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America’s 10 Hardest-Working Cities

The Bay Area might be among the most expensive housing markets in the country, but the residents there indeed work for their living, according to WalletHub's [1] Hardest-Working Cities in America report.

WalletHub's 2018 numbers find that San Franciscans are the overall hardest-working people in the 116 cities it looked at, followed swiftly by residents of neighboring Fremont. Oakland residents and San Jose residents placed sixth and eleventh overall, respectively.

The rankings [2] are based on “direct work factors” and “indirect work factors.” Direct work factors include average workweek hours, the city's overall employment rate, the percentage of workers not taking vacation time, the percentage of workers identified as engaged in their jobs, and “idle youth,” the percentage of people between 16 and 24 who are neither working nor in school.

Indirect work factors look at average commute time, how many workers have more than one job, annual volunteer hours workers engage in, and how much leisure time residents have in an average day.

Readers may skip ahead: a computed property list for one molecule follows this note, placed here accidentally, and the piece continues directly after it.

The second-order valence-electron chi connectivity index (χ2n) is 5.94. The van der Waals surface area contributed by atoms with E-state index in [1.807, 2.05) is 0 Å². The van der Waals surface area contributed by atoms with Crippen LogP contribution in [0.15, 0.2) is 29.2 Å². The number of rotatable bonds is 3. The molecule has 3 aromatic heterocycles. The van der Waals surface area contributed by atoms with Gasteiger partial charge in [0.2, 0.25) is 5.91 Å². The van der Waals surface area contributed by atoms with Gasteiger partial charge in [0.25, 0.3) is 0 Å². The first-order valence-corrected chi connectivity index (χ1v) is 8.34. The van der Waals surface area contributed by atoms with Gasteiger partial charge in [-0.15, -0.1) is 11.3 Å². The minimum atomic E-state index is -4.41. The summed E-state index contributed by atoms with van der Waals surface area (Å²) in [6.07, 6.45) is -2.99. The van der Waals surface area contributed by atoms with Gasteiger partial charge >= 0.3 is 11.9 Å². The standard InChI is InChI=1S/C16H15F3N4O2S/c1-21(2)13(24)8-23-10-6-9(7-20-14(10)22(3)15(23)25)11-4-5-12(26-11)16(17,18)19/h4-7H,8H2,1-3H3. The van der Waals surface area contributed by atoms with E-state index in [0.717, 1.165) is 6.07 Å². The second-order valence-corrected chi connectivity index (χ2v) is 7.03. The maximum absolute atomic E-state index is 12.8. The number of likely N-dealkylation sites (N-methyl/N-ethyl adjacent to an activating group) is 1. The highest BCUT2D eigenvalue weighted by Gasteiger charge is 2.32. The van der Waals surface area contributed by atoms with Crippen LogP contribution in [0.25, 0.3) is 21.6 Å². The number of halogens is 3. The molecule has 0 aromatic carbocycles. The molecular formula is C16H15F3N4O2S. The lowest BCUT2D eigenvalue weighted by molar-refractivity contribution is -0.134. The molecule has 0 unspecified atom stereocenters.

Each set of factors totaled 100 points. San Francisco and Fremont each had final scores above 78. Jersey City, Washington, D.C., New York, and Oakland also finished with more than 70 points. Boston, Aurora, Newark, and Chicago rounded out the top ten hardest-working cities.

On the other end of the scale, residents of Columbia were ranked as the least hard-working. That city in North Carolina compiled a hard-working score of just over 25. Charleston and Cheyenne were placed second and third in this category. And despite that California had three cities in the top 10 (four in the top 11 if you include Los Angeles), it also has two in the bottom 10. Fresno and Bakersfield were the fourth and sixth least-hard-working cities the rankings found. Lubbock, Texas, split the two up and took fifth place. Buffalo, Reno, Fargo, and Toledo rounded out the bottom 10.